Clinical trials are research studies that evaluate new medical approaches and increase scientific understanding of a wide variety of diseases. We research these new medical approaches so that we can evaluate new devices and new medications for a better understanding of how we can treat diseases for individuals. At St. Hope, we believe that this research is key to improving health care throughout the world. Our goal is to quickly translate research findings into clinical care that benefits all patients. Through clinical trials, our researchers learn which approaches are more effective than others.
St. Hope actively engages interest in the following clinical trials:
- Treatment clinical trials – Researching ways to treat new diseases – this type of clinical trial tests new drugs, medical devices, medical procedures, or combinations of treatments.
- Prevention clinical trials – Researching ways to prevent disease – this type of trial searches for better approaches to prevent diseases through new medicines, vaccines or lifestyle changes.
- Screening clinical trials – Researching ways to test an individual for a new condition (genetic and diagnostic testing) – this type of trial searches for new ways to test for the presence of a disease or health condition.
- Quality of life clinical trials – Researching ways to make a sick person more comfortable when they have a chronic disease, and how to prolong their lives – this type of trial explores ways to improve comfort and quality of life for chronically ill individuals.
Benefits of Clinical Trials
Involvement in a clinical trial is strictly voluntary, but people who participate can experience benefits. Here are some benefits you could receive as a clinical trial participant:
- Access to promising drugs, medical devices, or treatment approaches before the general public
- All Lab Work (EKG, Ultrasound, Diagnostic Procedures)
- Free or subsidized health care for the duration of the trial
- Active involvement in your own treatment plan
- Expert medical care at a leading health care facility
- Regular Appointments In Accordance With Protocol For Clinical Trial
- Stipend For Time And Travel (Daycare, Transportation, Etc)
- Close monitoring of your health care and side effects
The St. Hope Clinical Research Team consists of 3 Study Coordinators, 1 Regulatory and 1 Senior Director Of Clinical Research.
The St Hope Foundation receives research studies from sponsors (pharmaceutical or biotech companies) and does research using grants from these companies to conduct the studies using the company’s medications.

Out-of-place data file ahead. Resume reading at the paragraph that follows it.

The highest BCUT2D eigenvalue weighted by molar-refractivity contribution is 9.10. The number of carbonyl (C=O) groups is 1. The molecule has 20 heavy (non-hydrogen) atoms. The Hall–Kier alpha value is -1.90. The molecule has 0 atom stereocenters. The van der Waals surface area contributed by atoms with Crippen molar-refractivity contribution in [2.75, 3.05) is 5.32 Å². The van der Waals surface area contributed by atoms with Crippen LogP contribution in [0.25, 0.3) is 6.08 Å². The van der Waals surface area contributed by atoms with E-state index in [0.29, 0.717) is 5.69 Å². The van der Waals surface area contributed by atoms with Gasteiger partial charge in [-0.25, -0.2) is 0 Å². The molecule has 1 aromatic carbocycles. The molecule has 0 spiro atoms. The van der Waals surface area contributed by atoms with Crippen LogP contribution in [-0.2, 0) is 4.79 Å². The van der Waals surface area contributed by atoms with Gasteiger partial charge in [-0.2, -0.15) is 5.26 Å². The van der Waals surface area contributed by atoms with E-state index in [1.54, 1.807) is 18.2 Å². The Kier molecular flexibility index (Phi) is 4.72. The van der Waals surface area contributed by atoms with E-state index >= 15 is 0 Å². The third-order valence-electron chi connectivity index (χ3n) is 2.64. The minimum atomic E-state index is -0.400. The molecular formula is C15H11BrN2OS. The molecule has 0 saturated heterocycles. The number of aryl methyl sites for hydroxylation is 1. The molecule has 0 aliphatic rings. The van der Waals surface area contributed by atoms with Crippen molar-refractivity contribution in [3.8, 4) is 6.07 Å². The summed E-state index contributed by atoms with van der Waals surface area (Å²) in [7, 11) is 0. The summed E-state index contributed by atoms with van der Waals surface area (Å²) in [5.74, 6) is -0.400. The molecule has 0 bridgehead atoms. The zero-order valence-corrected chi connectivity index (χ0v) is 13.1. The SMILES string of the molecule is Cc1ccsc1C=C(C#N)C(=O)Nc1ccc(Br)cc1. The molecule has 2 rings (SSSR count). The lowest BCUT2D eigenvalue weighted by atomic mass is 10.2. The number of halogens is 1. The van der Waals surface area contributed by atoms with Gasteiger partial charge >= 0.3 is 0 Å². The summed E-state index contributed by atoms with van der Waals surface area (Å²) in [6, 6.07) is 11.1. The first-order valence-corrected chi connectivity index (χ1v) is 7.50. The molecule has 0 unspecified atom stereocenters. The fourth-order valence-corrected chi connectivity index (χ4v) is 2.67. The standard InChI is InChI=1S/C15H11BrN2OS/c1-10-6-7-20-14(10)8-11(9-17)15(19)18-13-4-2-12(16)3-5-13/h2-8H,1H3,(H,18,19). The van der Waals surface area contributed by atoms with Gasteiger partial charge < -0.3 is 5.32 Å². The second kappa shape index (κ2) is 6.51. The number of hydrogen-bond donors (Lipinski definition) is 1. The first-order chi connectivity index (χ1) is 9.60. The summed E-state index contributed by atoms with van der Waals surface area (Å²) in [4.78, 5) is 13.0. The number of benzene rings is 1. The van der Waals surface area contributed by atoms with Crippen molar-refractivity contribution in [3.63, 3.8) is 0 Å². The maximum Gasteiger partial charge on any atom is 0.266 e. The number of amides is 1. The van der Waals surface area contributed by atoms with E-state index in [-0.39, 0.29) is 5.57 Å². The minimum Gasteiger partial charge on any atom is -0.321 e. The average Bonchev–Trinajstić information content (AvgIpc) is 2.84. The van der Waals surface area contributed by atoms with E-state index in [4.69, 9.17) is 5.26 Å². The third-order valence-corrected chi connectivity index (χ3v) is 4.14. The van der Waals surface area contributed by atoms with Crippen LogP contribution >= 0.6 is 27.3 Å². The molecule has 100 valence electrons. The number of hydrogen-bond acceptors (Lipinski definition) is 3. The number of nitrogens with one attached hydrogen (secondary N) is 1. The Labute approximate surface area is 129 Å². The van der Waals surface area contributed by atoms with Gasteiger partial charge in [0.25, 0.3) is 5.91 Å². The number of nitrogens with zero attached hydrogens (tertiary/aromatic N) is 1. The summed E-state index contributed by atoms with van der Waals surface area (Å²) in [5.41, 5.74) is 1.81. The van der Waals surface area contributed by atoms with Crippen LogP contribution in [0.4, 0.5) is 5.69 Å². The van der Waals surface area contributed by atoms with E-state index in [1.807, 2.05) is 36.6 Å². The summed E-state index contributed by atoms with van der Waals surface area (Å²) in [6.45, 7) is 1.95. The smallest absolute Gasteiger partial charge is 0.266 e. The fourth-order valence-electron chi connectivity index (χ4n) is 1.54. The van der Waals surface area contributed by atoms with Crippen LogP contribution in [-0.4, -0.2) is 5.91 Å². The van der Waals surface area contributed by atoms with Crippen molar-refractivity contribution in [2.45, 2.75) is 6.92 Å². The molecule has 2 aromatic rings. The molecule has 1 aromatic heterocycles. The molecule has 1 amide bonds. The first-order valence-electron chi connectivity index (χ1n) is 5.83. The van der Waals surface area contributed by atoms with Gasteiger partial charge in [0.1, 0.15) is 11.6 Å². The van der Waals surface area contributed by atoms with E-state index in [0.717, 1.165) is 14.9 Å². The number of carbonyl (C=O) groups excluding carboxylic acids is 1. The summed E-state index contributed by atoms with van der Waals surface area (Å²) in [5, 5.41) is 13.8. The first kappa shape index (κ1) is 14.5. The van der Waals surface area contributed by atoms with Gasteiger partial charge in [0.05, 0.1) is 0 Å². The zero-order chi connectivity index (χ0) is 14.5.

Many of the study protocols are geared towards patients with HIV and for the prevention of HIV.
For some studies, The St Hope Foundation has been the number one research facility in the world by patient enrollment.
Because of our status in the research community, companies come back to St Hope as often as they can because they know we bring in high quality patients and do high quality work as well.
St Hope’s clinical research department is also one of the highest referral sights from the City Of Houston and surrounding clinics for research. Our research department also receives referrals from within our own clinics (5 in the Houston area). Once we receive a referral, our clinical research department evaluates the patient to verify that they qualify for the research study protocol.
How Patients Enroll In A Clinical Research Study
To enroll in a St. Hope Clinical Research Trial, participants must first complete the online form found below. Once the form has been completed, participants will be contacted by a member of our Research Team for a pre-screening interview via phone to determine whether the patient qualifies for the trial.
The patient is asked to review an “informed consent” agreement stating that they understand the clinical trial they are participating in. They are given opportunity to review the “informed consent” form with family, friends, or legal counsel.
Once the patient is qualified, an appointment is made for their first visit. At that appointment, the entire process is carefully explained., and they sign the informed consent form. Any questions are answered. Patient participation is 100% voluntary, so a patient may withdraw from a clinical trial at any time.
If a patient elects to withdraw from a clinical trial, St. Hope works to “bridge” their treatment for Standard Of Care. Of course we want the patient to continue their treatment, regardless of where they choose to continue it, and we work to make sure they are continuing with the type of treatment that is best for them.
The first objective of every treatment plan is patient safety. Patients are closely monitored to detect any abnormality in lab work, or any side effects from the medication.
Often in our clinical trials, we conduct “resistance testing”. This involves an extensive blood test that reveals whether the patient has something called “transmitted resistance”. Even if the patient has never been treated previously for a disease, the person they contracted the disease from may have taken medication for the disease, and the disease may have developed a resistance to certain medications. By testing for transmitted resistance, it allows us to focus treatment using drugs that the disease has never previously encountered, greatly increasing the chances for positive outcome.
Current Clinical Trials
Gout and Heart Research Study
Type 2 Diabetes Medication Research Study
If you decide to participate in a clinical trial at St. Hope, you’ll play in important role in advancing scientific knowledge and helping future patients. Complete the form below: